article: Great Prison and Casino Builders

Commentary Broadcast on KPBX Spokane Public Radio, 5/8/01 By Lester A. Shepard

If you are familiar with the controversy over the new 12-million-dollar jail in nearby Kootenai county, a recently published report might interest you. Joseph Hallinan’s “Going Up the River: Travels in a Prison Nation” examines the rationale behind the US having a steadily increasing prison population, now in excess of two million. The author maintains that the threat of crime is used to justify the creation of a prison-industrial complex, a kind of novel analog and complement to the military-industrial complex. Jail construction as well as maintenance has come to be viewed nationally as an answer to local economic revival.

If Hallinan is right, we need a constant flow of inmates, and law enforcement to take care of the supply. It has in fact been argued that societal dynamics fosters the existence of a criminal class whose members are trapped forever, trained to the role of pariahs, until finally they are driven to accept it, becoming victims of their own self-concept. This might be an exaggeration. But a symbiotic relationship does seem to obtain between legality and illegality in several spheres.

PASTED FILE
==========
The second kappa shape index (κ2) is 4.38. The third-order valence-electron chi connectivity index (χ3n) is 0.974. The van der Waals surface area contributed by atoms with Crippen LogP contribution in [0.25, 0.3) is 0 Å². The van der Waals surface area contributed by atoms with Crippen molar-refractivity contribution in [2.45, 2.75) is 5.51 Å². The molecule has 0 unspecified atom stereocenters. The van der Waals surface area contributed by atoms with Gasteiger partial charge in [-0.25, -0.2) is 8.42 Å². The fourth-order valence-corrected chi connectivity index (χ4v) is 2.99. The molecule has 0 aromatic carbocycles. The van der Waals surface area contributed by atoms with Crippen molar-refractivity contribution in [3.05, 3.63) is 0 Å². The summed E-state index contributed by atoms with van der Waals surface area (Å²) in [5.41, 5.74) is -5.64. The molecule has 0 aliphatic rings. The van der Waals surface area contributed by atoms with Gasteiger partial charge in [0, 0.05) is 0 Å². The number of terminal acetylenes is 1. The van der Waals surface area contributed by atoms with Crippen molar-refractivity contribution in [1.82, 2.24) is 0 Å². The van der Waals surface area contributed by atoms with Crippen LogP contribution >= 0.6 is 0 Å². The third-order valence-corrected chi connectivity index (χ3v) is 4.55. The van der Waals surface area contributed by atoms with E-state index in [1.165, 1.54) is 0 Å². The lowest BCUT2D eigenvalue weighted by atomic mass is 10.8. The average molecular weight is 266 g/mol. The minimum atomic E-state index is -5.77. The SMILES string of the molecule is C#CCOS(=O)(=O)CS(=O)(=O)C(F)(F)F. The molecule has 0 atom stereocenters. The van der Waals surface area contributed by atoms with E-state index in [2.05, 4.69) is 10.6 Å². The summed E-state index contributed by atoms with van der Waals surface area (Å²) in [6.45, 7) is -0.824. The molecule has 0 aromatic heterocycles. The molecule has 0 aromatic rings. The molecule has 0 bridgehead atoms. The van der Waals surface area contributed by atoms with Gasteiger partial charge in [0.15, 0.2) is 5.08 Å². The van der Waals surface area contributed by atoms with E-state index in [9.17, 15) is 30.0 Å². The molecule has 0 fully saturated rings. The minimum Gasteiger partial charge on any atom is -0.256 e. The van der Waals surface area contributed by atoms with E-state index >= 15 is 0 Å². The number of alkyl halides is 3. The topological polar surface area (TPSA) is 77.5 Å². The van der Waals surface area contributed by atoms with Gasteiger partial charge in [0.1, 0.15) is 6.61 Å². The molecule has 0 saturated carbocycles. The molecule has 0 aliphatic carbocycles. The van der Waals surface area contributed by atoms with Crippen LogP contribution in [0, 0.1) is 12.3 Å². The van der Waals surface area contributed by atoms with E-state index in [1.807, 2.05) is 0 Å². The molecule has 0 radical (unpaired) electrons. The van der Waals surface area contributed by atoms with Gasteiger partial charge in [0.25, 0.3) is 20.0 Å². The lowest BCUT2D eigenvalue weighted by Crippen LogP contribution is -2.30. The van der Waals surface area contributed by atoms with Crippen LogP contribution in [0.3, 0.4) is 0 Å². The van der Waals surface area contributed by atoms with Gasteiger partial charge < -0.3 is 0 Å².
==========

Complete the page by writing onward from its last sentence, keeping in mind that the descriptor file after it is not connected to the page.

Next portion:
On the one hand, the number of convicts is kept artificially inflated. Most of us believe that perpetrators of crimes should be incarcerated. Yet jail is probably not the proper place for many drug addicts, for example. And once a person has been bruised, so to speak, law enforcement tends to regard them as their legitimate preserve.

Conversely, at least as claimed by another book that has also just come out, Denton and Morris’s “The Money and the Power,”crime feeds off and collaborates with political parties, corporations, and government. The renowned racketeer Meyer Lansky, who managed to stay out of jail throughout most of his life, worked on the assumption that parties, banks, unions, and so on were de facto gangs. Lansky and the mob that built the Las Vegas strip contributed generously to Jack Kennedy’s presidential campaign, while according to Denton and Morris Ronald Reagan’s election ushered in an era underwritten by the syndicate. Today gambling stocks are owned by Harvard University in what the authors refer to as a “grand alliance of upperworld and underworld.”

Nature is based on an intricate network of interrelationships by whose ruthless logic living organisms both destroy and sustain one another. This sort of interdependence won’t serve as a model for a just human society. The economic benefits generated by the prison industry are actually unproductive, and contributions to public establishments from activities that are harmful to humans ultimately backfire. The short-term and circumstantial advantages are outweighed by lasting and large-scale damage.

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